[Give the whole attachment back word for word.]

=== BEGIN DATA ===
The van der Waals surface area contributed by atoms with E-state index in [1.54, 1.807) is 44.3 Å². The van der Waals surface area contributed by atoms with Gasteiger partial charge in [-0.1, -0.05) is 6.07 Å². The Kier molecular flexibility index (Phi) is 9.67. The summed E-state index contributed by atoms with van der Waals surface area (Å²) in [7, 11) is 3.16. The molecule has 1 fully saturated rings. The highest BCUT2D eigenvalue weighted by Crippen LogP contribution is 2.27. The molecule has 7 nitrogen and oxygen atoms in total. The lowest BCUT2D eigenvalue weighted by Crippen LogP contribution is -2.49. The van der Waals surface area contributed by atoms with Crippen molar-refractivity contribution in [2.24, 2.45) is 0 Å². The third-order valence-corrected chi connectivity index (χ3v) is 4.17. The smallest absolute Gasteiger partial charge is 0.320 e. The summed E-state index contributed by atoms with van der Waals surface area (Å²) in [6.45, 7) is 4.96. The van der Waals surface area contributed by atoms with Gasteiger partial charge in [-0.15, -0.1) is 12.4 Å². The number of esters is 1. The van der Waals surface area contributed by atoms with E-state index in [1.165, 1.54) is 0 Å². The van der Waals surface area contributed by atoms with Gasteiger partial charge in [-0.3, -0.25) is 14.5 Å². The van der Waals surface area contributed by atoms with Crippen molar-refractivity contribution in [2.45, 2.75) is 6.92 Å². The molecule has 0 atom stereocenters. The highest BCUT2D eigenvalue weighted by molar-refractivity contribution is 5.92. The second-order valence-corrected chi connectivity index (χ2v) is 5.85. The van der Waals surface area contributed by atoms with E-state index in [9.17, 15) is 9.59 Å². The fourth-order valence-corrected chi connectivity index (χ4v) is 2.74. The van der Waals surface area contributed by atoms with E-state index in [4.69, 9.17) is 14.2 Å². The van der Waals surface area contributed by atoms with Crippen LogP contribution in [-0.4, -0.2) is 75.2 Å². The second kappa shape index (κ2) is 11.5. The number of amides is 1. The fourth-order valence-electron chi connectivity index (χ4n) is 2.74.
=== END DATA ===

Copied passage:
The van der Waals surface area contributed by atoms with E-state index in [1.54, 1.807) is 44.3 Å². The van der Waals surface area contributed by atoms with Gasteiger partial charge in [-0.1, -0.05) is 6.07 Å². The Kier molecular flexibility index (Phi) is 9.67. The summed E-state index contributed by atoms with van der Waals surface area (Å²) in [7, 11) is 3.16. The molecule has 1 fully saturated rings. The highest BCUT2D eigenvalue weighted by Crippen LogP contribution is 2.27. The molecule has 7 nitrogen and oxygen atoms in total. The lowest BCUT2D eigenvalue weighted by Crippen LogP contribution is -2.49. The van der Waals surface area contributed by atoms with Crippen molar-refractivity contribution in [2.24, 2.45) is 0 Å². The third-order valence-corrected chi connectivity index (χ3v) is 4.17. The smallest absolute Gasteiger partial charge is 0.320 e. The summed E-state index contributed by atoms with van der Waals surface area (Å²) in [6.45, 7) is 4.96. The van der Waals surface area contributed by atoms with Gasteiger partial charge in [-0.15, -0.1) is 12.4 Å². The number of esters is 1. The van der Waals surface area contributed by atoms with E-state index in [1.165, 1.54) is 0 Å². The van der Waals surface area contributed by atoms with Gasteiger partial charge in [-0.3, -0.25) is 14.5 Å². The van der Waals surface area contributed by atoms with Crippen molar-refractivity contribution in [2.45, 2.75) is 6.92 Å². The molecule has 0 atom stereocenters. The highest BCUT2D eigenvalue weighted by molar-refractivity contribution is 5.92. The second-order valence-corrected chi connectivity index (χ2v) is 5.85. The van der Waals surface area contributed by atoms with E-state index in [9.17, 15) is 9.59 Å². The fourth-order valence-corrected chi connectivity index (χ4v) is 2.74. The van der Waals surface area contributed by atoms with E-state index in [4.69, 9.17) is 14.2 Å². The van der Waals surface area contributed by atoms with Crippen LogP contribution in [-0.4, -0.2) is 75.2 Å². The second kappa shape index (κ2) is 11.5. The number of amides is 1. The fourth-order valence-electron chi connectivity index (χ4n) is 2.74.